MONTGOMERY, Ala. (WIAT) — Flagg Mountain Tower in Coosa County has been closed and in disrepair for the last 20 years, but today reopened to the public.

“Come on and join me, and let’s open these gates,” Gov. Kay Ivey said to State Forester Rick Oates before opening the long-shuttered tower.

The tower was first built in the 1930s by the Civilian Conservation Corps as a fire lookout. Thanks to funding from nonprofit groups and the legislature, it’s no longer closed.

“It connects us with our past, and the tower is a symbol of Alabama’s history of rich natural resources and strength,” Ivey said.

For the first time in decades, dozens of visitors climbed the steps for a 360 degree view spanning miles.

“Here you can see all over the state even to Lookout Mountain, so it’s a special day today that we can open this to the public, it’s great economic impact for Coosa County and tourism for the state of Alabama,” Paul DeMarco with the Alabama Trails Foundation said.

DeMarco says the tower’s reopening and further plans to improve the Pinhoti Trail will make it a boon for tourism.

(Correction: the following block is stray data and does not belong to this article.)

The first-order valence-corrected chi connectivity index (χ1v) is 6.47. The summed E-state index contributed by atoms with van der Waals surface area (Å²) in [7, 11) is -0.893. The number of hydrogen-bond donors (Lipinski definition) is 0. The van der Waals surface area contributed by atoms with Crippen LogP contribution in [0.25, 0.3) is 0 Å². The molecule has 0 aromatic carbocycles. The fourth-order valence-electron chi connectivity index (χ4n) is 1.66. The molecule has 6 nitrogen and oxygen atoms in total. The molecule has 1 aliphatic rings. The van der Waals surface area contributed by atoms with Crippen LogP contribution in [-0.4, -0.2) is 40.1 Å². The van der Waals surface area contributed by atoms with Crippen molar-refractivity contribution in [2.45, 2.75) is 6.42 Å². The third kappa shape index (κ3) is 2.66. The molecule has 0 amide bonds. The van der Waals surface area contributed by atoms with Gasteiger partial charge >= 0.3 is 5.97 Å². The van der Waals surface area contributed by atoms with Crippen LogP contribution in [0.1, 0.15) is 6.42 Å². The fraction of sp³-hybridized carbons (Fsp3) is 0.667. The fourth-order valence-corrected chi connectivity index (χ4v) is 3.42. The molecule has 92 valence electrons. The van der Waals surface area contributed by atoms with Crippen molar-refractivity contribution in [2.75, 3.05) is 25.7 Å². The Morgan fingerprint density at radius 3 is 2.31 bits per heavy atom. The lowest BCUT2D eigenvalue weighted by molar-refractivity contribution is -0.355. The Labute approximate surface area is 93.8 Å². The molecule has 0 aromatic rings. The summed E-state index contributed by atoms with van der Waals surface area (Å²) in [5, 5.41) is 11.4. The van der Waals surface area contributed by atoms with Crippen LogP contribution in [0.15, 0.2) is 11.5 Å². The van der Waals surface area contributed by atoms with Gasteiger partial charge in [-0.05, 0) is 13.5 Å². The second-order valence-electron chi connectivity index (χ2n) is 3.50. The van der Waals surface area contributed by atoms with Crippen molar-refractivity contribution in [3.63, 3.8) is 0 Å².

“Visitors are going to want to come here, start the Appalachian Mountains, and hike their way all up the Pinhoti trail, and this is a great way to start here in Coosa County in Alabama,” DeMarco said.

Ivey also called on the Forestry Commission, Department of Conservation and Natural Resources and U.S. Forest Service to continue preserving and maintaining the trail.

“I’d like to challenge the leaders of these three agencies to develop a proposed framework to manage this special resource called the Pinhoti trail,” Ivey said.

Coosa County resident Sheryl Borden says this was her first time atop the mountain, but she’ll be coming back.

“I haven’t had a chance to do so much since COVID and all, but this is a great opportunity to start and get back out and get healthy,” Borden said.

Flagg Mountain is part of the Weogufka State Forest and is the southernmost mountain in the Appalachian trail.